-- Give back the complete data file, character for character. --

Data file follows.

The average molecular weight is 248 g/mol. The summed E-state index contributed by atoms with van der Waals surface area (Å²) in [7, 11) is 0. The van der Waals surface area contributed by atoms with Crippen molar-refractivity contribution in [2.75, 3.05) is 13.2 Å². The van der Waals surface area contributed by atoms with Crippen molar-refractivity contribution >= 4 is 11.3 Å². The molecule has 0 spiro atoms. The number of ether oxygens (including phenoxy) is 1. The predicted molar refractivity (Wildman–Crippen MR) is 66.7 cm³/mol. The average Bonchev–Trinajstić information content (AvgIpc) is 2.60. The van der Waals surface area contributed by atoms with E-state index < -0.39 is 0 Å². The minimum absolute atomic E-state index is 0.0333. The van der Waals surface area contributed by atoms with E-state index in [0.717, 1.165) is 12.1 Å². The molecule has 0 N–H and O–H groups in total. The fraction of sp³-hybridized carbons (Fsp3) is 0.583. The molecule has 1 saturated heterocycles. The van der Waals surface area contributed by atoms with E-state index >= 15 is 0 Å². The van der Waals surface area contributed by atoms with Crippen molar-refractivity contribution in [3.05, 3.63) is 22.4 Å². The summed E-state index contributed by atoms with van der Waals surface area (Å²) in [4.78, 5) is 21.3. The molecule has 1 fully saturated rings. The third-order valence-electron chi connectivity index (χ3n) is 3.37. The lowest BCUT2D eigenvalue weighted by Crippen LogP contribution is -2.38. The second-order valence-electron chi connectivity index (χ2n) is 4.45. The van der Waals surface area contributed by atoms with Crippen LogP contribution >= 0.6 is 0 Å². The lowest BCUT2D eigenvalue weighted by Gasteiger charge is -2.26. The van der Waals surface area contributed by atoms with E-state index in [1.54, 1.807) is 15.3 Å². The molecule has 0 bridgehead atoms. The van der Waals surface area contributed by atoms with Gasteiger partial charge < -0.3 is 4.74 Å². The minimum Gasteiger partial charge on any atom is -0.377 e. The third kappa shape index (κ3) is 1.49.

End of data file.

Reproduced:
The average molecular weight is 248 g/mol. The summed E-state index contributed by atoms with van der Waals surface area (Å²) in [7, 11) is 0. The van der Waals surface area contributed by atoms with Crippen molar-refractivity contribution in [2.75, 3.05) is 13.2 Å². The van der Waals surface area contributed by atoms with Crippen molar-refractivity contribution >= 4 is 11.3 Å². The molecule has 0 spiro atoms. The number of ether oxygens (including phenoxy) is 1. The predicted molar refractivity (Wildman–Crippen MR) is 66.7 cm³/mol. The average Bonchev–Trinajstić information content (AvgIpc) is 2.60. The van der Waals surface area contributed by atoms with E-state index < -0.39 is 0 Å². The minimum absolute atomic E-state index is 0.0333. The van der Waals surface area contributed by atoms with E-state index in [0.717, 1.165) is 12.1 Å². The molecule has 0 N–H and O–H groups in total. The fraction of sp³-hybridized carbons (Fsp3) is 0.583. The molecule has 1 saturated heterocycles. The van der Waals surface area contributed by atoms with E-state index >= 15 is 0 Å². The van der Waals surface area contributed by atoms with Crippen molar-refractivity contribution in [3.05, 3.63) is 22.4 Å². The summed E-state index contributed by atoms with van der Waals surface area (Å²) in [4.78, 5) is 21.3. The molecule has 1 fully saturated rings. The third-order valence-electron chi connectivity index (χ3n) is 3.37. The lowest BCUT2D eigenvalue weighted by Crippen LogP contribution is -2.38. The second-order valence-electron chi connectivity index (χ2n) is 4.45. The van der Waals surface area contributed by atoms with Crippen LogP contribution >= 0.6 is 0 Å². The lowest BCUT2D eigenvalue weighted by Gasteiger charge is -2.26. The van der Waals surface area contributed by atoms with E-state index in [1.54, 1.807) is 15.3 Å². The molecule has 0 bridgehead atoms. The van der Waals surface area contributed by atoms with Gasteiger partial charge < -0.3 is 4.74 Å². The minimum Gasteiger partial charge on any atom is -0.377 e. The third kappa shape index (κ3) is 1.49.